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−  ==Problem==
 +  #redirect [[2021 AMC 12B Problems/Problem 22]] 
−  Arjun and Beth play a game in which they take turns removing one brick or two adjacent bricks from one "wall" among a set of several walls of bricks, with gaps possibly creating new walls. The walls are one brick tall. For example, a set of walls of sizes <math>4</math> and <math>2</math> can be changed into any of the following by one move: <math>(3,2),(2, 1, 2),(4),(4, 1),(2, 2),</math> or <math>(1, 1, 2)</math>.
 
−  <asy>
 
−  /* CREDITS */
 
−  /* Made by samrocksnature */
 
−  /* Modified commas an periods by forester2015 */
 
−   
−  /* Import and Set variables */
 
−  import graph; size(10cm);
 
−  real labelscalefactor = 0.5; /* changes labeltopoint distance */
 
−  pen dps = linewidth(0.7) + fontsize(10); defaultpen(dps); /* default pen style */
 
−  pen dotstyle = black; /* point style */
 
−  real xmin = 20.98617651190462, xmax = 71.97119514540032, ymin = 24.802885633158763, ymax = 28.83570218998556; /* image dimensions */
 
−   
−  /* draw figures */
 
−  draw((14,4)(13.010050506338834,3.0100505063388336), linewidth(1));
 
−  draw((14,4)(13.010050506338834,4.989949493661166), linewidth(1));
 
−  draw((10,4)(14,4), linewidth(1));
 
−  draw((4,6)(8,6), linewidth(1));
 
−  draw((4,2)(8,2), linewidth(1));
 
−  draw((8,2)(8,6), linewidth(1));
 
−  draw((4,6)(4,2), linewidth(1));
 
−  draw((6,6)(6,2), linewidth(1));
 
−  draw((6,6)(6,2), linewidth(1));
 
−  draw((6,6)(2,6), linewidth(1));
 
−  draw((2,6)(2,2), linewidth(1));
 
−  draw((2,2)(6,2), linewidth(1));
 
−  draw((4,2)(4,6), linewidth(1));
 
−  draw((2,6)(2,2), linewidth(1));
 
−  draw((0,2)(0,6), linewidth(1));
 
−  draw((50,6)(50,2), linewidth(1));
 
−  draw((50,2)(58,2), linewidth(1));
 
−  draw((58,2)(58,6), linewidth(1));
 
−  draw((58,6)(50,6), linewidth(1));
 
−  draw((52,6)(52,2), linewidth(1));
 
−  draw((54,6)(54,2), linewidth(1));
 
−  draw((56,6)(56,2), linewidth(1));
 
−  draw((32,6)(32,2), linewidth(1));
 
−  draw((46,2)(46,6), linewidth(1));
 
−  draw((34,6)(34,2), linewidth(1));
 
−  draw((36,2)(36,6), linewidth(1));
 
−  draw((38,6)(38,2), linewidth(1));
 
−  draw((40,2)(40,6), linewidth(1));
 
−  draw((42,6)(42,2), linewidth(1));
 
−  draw((44,2)(44,6), linewidth(1));
 
−  draw((16,6)(16,2), linewidth(1));
 
−  draw((28,2)(28,6), linewidth(1));
 
−  draw((18,6)(18,2), linewidth(1));
 
−  draw((20,6)(20,2), linewidth(1));
 
−  draw((22,6)(22,2), linewidth(1));
 
−  draw((24,6)(24,2), linewidth(1));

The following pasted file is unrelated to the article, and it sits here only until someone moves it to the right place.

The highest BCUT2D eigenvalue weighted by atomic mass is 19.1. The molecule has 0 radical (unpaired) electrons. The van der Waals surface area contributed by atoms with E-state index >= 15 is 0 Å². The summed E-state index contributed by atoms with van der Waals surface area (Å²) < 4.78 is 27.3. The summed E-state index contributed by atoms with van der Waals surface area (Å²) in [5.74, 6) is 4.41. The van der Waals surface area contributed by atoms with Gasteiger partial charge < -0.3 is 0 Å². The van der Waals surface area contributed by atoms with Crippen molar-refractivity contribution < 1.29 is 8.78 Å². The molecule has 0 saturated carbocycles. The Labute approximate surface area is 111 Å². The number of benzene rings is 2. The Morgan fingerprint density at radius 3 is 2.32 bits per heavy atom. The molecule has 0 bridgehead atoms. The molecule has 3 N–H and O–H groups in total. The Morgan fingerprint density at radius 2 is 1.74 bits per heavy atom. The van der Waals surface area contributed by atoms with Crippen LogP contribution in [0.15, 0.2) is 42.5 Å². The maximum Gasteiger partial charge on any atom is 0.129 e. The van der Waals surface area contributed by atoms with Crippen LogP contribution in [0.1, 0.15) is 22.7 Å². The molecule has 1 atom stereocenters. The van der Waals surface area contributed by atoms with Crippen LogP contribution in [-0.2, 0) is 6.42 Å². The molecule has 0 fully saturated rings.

−  draw((26,6)(26,2), linewidth(1));
 
−  draw((16,6)(22,6), linewidth(1));
 
−  draw((24,6)(28,6), linewidth(1));
 
−  draw((16,2)(22,2), linewidth(1));
 
−  draw((24,2)(28,2), linewidth(1));
 
−  draw((32,6)(36,6), linewidth(1));
 
−  draw((32,2)(36,2), linewidth(1));
 
−  draw((38,6)(40,6), linewidth(1));
 
−  draw((38,2)(40,2), linewidth(1));
 
−  draw((42,6)(46,6), linewidth(1));
 
−  draw((42,2)(46,2), linewidth(1));
 
−   
−  /* dots and labels */
 
−  label(",",(59,2));
 
−  label(".",(60,2));
 
−  label(".",(61,2));
 
−  label(".",(62,2));
 
−  label(",",(29,2));
 
−  label(",",(47,2));
 
−  </asy>
 
−  Arjun plays first, and the player who removes the last brick wins. For which starting configuration is there a strategy that guarantees a win for Beth?
 
−   
−  <math>\textbf{(A)} ~(6, 1, 1) \qquad\textbf{(B)} ~(6, 2, 1) \qquad\textbf{(C)} ~(6, 2, 2) \qquad\textbf{(D)} ~(6, 3, 1) \qquad\textbf{(E)} ~(6, 3, 2)</math>
 
−   
−  == Solution ==
 
−  First we note that symmetrical positions are losing for the player to move. Then we start checking small positions. <math>(n)</math> is always winning for the first player. Furthermore, <math>(3, 2, 1)</math> is losing and so is <math>(4, 1).</math> We look at all the positions created from <math>(6, 2, 1),</math> as <math>(6, 1, 1)</math> is obviously winning by playing <math>(2, 2, 1, 1).</math> There are several different positions that can be played by the first player from <math>(6, 2, 1).</math> They are <math>(2, 2, 2, 1), (1, 3, 2, 1), (4, 2, 1), (6, 1), (5, 2, 1), (4, 1, 2, 1), (3, 2, 2, 1).</math> Now we list refutations for each of these moves:
 
−   
−   
−  <math>(2, 2, 2, 1)  (2, 1, 2, 1)</math>
 
−   
−   
−  <math>(1, 3, 2, 1)  (3, 2, 1)</math>
 
−   
−   
−  <math>(4, 2, 1)  (4, 1)</math>
 
−   
−   
−  <math>(6, 1)  (4, 1)</math>
 
−   
−   
−  <math>(5, 2, 1)  (3, 2, 1)</math>
 
−   
−   
−  <math>(4, 1, 2, 1)  (2, 1, 2, 1)</math>
 
−   
−   
−  <math>(3, 2, 2, 1)  (1, 2, 2, 1)</math>
 
−   
−   
−  This proves that <math>(6, 2, 1)</math> is losing for the first player.
 
−   
−  Note: In general, this game is very complicated. For example <math>(8, 7, 5, 3, 2)</math> is winning for the first player but good luck showing that.
 
−   
−  == Solution 2 (Process of Elimination)==
 
−   
−  == Video Solution by OmegaLearn (Game Theory) ==
 
−  https://youtu.be/zkSBMVAfYLo
 
−   
−  ~ pi_is_3.14